In 1915, World War I had already had an impact. Cloth was in shorter supply than usual and thus more expensive. Women were moving toward more practical, shorter skirt lengths and fewer undergarments. They were also cutting their hair short. Tailored clothing gave way to store-bought, off-the-rack garments, changing the silhouette. Children's clothing was affected similarly, with lengths shortening and skirts losing volume to allow more efficient use of cloth.
Boys in 1915 wore mostly short pants paired with white or light-colored, button-down shirts and sometimes jackets matched to the pants. Suspenders, not belts, held up short pants. Poorer boys and boys who worked more often wore overalls, like their fathers. Boys also wore knickers or knickerbockers, especially as play wear.
In 1915, girls primarily wore dresses or skirts that ended at about the knee, paired with knee or ankle socks. Dress yokes dropped to the thigh. Girls commonly wore middy blouses -- shirts with a sailor-style collar and loose waist -- and skirts to school. The growing popularity of sailor-style clothing for girls seems to have led to a corresponding drop for similar boys' clothing. Fabrics moved from fragile, easy-soiling muslins of the previous decade to prints and ginghams in bright colors.
Girls commonly wore single-strap, Mary Jane-style shoes, usually made of black patent leather. In cooler weather, they might wear lace-up oxfords. Girls also still wore the old-fashioned, button-up ankle boots commonly associated with the 1800s, but they were almost always dark colored on the bottom with a top side and ankle section in a lighter color. Boys primarily wore lace-up oxfords and high-top, lace-up boots similar in style to modern work boots. Unlike children's shoes of a few decades back, almost all children's shoes in 1915 were sensible in style, made of leather and in plain, well-wearing neutral colors ranging from beige to black.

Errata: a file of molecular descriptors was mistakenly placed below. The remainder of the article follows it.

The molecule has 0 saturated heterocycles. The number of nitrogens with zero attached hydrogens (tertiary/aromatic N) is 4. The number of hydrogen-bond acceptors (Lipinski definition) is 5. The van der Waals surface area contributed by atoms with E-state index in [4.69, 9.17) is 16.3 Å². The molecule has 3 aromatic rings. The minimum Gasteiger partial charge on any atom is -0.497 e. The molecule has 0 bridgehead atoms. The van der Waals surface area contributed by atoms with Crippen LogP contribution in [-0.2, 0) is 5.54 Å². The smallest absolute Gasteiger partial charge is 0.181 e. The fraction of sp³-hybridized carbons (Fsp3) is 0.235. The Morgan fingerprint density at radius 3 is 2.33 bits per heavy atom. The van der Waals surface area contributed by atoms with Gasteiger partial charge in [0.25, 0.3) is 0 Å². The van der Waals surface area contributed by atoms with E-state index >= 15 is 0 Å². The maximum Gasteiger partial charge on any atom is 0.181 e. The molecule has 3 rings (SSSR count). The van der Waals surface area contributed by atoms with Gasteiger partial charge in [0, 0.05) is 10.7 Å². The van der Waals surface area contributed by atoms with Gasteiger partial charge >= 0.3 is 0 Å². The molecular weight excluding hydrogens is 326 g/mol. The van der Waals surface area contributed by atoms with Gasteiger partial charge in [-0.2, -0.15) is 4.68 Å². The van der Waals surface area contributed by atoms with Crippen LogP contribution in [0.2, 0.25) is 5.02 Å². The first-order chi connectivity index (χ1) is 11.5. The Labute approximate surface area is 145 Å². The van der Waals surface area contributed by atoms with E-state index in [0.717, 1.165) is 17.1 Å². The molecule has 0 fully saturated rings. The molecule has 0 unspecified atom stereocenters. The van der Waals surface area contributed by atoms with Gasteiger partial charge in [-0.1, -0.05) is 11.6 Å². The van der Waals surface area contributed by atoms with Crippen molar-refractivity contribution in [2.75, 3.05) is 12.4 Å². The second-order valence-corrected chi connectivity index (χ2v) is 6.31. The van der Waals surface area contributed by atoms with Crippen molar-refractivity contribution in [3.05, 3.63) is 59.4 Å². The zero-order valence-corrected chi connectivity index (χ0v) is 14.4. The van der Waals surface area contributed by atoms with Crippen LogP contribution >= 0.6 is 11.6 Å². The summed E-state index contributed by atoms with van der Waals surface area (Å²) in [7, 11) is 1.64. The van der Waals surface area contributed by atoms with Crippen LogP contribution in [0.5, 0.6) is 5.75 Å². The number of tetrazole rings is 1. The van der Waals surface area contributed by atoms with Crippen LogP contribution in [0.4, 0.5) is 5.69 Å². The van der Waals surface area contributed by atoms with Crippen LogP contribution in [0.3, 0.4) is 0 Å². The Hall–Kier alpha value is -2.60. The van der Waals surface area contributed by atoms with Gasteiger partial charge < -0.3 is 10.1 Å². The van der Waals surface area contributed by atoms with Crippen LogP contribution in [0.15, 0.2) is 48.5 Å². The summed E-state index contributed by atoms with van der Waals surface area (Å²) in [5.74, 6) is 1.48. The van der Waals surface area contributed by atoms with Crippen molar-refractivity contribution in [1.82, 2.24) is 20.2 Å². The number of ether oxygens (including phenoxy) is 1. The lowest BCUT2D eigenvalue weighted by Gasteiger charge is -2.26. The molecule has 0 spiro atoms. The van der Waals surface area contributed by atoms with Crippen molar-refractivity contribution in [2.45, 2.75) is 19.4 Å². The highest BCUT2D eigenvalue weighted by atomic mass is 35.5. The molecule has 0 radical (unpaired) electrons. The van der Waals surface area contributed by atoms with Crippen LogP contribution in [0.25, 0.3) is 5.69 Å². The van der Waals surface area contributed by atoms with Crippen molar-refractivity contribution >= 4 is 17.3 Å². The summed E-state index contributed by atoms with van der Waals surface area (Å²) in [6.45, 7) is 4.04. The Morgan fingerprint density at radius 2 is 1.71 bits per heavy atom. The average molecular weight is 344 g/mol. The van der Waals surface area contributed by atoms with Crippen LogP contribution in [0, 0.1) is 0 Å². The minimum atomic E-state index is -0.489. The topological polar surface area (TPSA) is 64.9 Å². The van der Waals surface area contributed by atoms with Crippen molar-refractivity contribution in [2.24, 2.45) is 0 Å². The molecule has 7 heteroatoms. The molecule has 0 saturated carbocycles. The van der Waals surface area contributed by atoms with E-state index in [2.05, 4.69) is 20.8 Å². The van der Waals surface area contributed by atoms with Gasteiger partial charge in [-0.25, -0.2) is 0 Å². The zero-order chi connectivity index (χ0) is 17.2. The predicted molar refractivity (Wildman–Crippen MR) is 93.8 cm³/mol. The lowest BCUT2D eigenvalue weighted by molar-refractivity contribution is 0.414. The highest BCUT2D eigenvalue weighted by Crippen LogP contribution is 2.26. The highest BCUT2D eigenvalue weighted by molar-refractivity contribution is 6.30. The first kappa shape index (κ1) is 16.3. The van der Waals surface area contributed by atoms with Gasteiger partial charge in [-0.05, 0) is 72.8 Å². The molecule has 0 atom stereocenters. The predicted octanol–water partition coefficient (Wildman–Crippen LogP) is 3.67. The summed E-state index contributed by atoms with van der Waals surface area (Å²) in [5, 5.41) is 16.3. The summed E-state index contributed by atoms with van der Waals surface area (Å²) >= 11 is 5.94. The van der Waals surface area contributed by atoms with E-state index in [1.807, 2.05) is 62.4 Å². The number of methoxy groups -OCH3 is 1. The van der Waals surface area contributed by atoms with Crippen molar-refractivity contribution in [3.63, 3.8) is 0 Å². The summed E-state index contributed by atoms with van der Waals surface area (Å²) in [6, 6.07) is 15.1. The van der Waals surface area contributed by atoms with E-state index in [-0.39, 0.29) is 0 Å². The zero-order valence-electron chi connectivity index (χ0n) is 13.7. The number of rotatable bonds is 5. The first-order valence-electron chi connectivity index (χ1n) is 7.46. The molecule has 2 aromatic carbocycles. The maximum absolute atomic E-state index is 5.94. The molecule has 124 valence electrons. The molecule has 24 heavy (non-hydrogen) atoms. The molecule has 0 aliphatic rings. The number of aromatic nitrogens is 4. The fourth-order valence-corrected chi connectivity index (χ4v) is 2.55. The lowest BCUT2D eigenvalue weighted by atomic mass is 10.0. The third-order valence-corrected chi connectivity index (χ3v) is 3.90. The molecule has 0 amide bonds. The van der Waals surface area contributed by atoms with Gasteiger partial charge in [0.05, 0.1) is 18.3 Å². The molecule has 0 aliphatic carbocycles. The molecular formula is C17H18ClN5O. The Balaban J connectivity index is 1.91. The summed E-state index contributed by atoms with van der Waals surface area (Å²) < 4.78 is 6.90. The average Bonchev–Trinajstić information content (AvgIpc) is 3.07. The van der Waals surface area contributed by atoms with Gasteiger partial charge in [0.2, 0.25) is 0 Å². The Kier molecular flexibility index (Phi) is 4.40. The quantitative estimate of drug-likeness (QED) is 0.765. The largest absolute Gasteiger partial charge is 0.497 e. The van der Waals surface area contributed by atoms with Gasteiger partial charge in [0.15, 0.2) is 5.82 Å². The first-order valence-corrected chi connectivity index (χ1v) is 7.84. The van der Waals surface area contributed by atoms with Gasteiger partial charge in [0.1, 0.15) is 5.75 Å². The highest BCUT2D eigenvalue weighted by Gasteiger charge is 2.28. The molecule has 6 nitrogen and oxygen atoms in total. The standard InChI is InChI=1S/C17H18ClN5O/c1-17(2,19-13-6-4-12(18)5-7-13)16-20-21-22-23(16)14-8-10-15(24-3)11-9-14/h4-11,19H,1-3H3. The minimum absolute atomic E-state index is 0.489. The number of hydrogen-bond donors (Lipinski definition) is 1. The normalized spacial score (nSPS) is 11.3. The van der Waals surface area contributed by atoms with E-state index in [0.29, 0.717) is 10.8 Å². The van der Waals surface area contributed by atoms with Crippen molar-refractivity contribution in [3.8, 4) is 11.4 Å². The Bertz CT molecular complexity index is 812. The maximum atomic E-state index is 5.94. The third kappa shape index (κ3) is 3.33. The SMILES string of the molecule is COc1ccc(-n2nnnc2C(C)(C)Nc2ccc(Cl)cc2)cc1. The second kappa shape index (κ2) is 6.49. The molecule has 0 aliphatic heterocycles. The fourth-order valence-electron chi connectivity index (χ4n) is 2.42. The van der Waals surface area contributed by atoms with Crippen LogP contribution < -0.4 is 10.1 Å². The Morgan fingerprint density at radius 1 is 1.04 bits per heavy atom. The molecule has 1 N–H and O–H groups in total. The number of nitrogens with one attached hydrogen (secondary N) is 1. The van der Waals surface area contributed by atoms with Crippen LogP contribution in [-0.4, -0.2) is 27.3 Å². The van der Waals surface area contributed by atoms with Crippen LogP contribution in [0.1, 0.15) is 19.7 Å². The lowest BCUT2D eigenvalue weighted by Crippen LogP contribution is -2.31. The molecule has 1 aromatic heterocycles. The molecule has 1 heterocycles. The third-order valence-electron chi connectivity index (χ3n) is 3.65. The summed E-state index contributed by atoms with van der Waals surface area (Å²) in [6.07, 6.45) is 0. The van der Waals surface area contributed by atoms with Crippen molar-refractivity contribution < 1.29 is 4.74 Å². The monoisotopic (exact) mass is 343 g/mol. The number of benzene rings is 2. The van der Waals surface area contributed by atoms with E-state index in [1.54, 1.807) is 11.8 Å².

Undergarments and Nightwear
Boys wore one-piece underwear, split in front like today's briefs for convenience, with light, sleeveless versions for summer wear and heavy, long-sleeved versions for winter. Girls' underwear was more complex, with short pantalets, a chemise, and sometimes a camisole. Nightwear changed little, with both sexes wearing a shift-like gown, adding a sleeping cap in the winter.
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- Historical Girls' Clothing: Sailor Suits-Gender
- Wisconsin Historical Society: Girls' Footwear
- Fashion Era: Children's Costume History 1920-1920
- Skagit River Journal: The Way They Dressed: Pioneers' Clothes at the Turn of the Century and Before
- "The History of Underclothes"; C. Willett and Phillis Cunnington; 1992
Jamie Wilson has written online content for over a decade on a wide variety of subjects. Currently, she is the Augusta Military Lifestyles expert for a prominent website. She is also a published fiction writer and experienced Web designer working on a Master of Fine Arts in creative writing.